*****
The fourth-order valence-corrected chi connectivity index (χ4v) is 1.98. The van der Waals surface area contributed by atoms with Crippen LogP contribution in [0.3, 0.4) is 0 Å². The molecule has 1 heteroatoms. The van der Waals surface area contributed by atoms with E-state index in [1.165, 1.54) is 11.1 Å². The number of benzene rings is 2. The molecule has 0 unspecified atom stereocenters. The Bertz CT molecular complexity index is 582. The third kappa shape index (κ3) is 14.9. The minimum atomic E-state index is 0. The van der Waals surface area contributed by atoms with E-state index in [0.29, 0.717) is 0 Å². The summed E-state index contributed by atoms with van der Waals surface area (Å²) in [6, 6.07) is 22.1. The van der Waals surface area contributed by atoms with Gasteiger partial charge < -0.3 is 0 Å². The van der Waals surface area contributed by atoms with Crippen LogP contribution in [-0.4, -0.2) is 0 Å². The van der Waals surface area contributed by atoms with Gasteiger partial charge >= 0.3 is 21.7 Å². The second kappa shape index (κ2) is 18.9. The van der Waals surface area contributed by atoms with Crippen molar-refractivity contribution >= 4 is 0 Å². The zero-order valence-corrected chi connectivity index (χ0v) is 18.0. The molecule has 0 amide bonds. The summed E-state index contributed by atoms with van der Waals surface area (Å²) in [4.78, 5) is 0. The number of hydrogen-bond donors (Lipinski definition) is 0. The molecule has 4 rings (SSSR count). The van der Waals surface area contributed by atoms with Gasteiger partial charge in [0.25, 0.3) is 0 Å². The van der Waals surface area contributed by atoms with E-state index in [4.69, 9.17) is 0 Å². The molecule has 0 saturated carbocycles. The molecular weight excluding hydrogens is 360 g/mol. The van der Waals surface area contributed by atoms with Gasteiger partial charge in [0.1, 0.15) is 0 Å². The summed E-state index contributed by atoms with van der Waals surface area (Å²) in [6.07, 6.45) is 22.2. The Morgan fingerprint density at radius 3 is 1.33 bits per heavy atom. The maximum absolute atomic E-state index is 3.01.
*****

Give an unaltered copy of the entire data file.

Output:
The fourth-order valence-corrected chi connectivity index (χ4v) is 1.98. The van der Waals surface area contributed by atoms with Crippen LogP contribution in [0.3, 0.4) is 0 Å². The molecule has 1 heteroatoms. The van der Waals surface area contributed by atoms with E-state index in [1.165, 1.54) is 11.1 Å². The number of benzene rings is 2. The molecule has 0 unspecified atom stereocenters. The Bertz CT molecular complexity index is 582. The third kappa shape index (κ3) is 14.9. The minimum atomic E-state index is 0. The van der Waals surface area contributed by atoms with E-state index in [0.29, 0.717) is 0 Å². The summed E-state index contributed by atoms with van der Waals surface area (Å²) in [6, 6.07) is 22.1. The van der Waals surface area contributed by atoms with Gasteiger partial charge < -0.3 is 0 Å². The van der Waals surface area contributed by atoms with Crippen LogP contribution in [-0.4, -0.2) is 0 Å². The van der Waals surface area contributed by atoms with Gasteiger partial charge >= 0.3 is 21.7 Å². The second kappa shape index (κ2) is 18.9. The van der Waals surface area contributed by atoms with Crippen molar-refractivity contribution >= 4 is 0 Å². The zero-order valence-corrected chi connectivity index (χ0v) is 18.0. The molecule has 0 amide bonds. The summed E-state index contributed by atoms with van der Waals surface area (Å²) in [4.78, 5) is 0. The number of hydrogen-bond donors (Lipinski definition) is 0. The molecule has 4 rings (SSSR count). The van der Waals surface area contributed by atoms with Gasteiger partial charge in [0.25, 0.3) is 0 Å². The van der Waals surface area contributed by atoms with E-state index in [4.69, 9.17) is 0 Å². The molecule has 0 saturated carbocycles. The molecular weight excluding hydrogens is 360 g/mol. The van der Waals surface area contributed by atoms with Gasteiger partial charge in [0.1, 0.15) is 0 Å². The summed E-state index contributed by atoms with van der Waals surface area (Å²) in [6.07, 6.45) is 22.2. The Morgan fingerprint density at radius 3 is 1.33 bits per heavy atom. The maximum absolute atomic E-state index is 3.01.